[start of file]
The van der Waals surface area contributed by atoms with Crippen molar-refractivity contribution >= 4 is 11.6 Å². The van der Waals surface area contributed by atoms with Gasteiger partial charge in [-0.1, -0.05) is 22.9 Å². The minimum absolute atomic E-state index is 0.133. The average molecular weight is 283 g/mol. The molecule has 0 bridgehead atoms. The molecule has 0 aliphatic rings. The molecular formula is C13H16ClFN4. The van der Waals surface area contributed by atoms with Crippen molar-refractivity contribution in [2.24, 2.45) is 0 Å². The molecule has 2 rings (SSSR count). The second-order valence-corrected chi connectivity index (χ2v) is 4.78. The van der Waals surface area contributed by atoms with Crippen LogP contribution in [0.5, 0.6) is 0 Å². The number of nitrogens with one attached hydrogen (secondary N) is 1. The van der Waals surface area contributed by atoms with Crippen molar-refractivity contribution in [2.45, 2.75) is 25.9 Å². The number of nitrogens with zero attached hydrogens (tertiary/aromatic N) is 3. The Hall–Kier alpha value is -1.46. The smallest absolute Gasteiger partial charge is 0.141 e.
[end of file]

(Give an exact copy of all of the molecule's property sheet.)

The van der Waals surface area contributed by atoms with Crippen molar-refractivity contribution >= 4 is 11.6 Å². The van der Waals surface area contributed by atoms with Gasteiger partial charge in [-0.1, -0.05) is 22.9 Å². The minimum absolute atomic E-state index is 0.133. The average molecular weight is 283 g/mol. The molecule has 0 bridgehead atoms. The molecule has 0 aliphatic rings. The molecular formula is C13H16ClFN4. The van der Waals surface area contributed by atoms with Crippen molar-refractivity contribution in [2.24, 2.45) is 0 Å². The molecule has 2 rings (SSSR count). The second-order valence-corrected chi connectivity index (χ2v) is 4.78. The van der Waals surface area contributed by atoms with Crippen LogP contribution in [0.5, 0.6) is 0 Å². The number of nitrogens with one attached hydrogen (secondary N) is 1. The van der Waals surface area contributed by atoms with Crippen molar-refractivity contribution in [2.45, 2.75) is 25.9 Å². The number of nitrogens with zero attached hydrogens (tertiary/aromatic N) is 3. The Hall–Kier alpha value is -1.46. The smallest absolute Gasteiger partial charge is 0.141 e.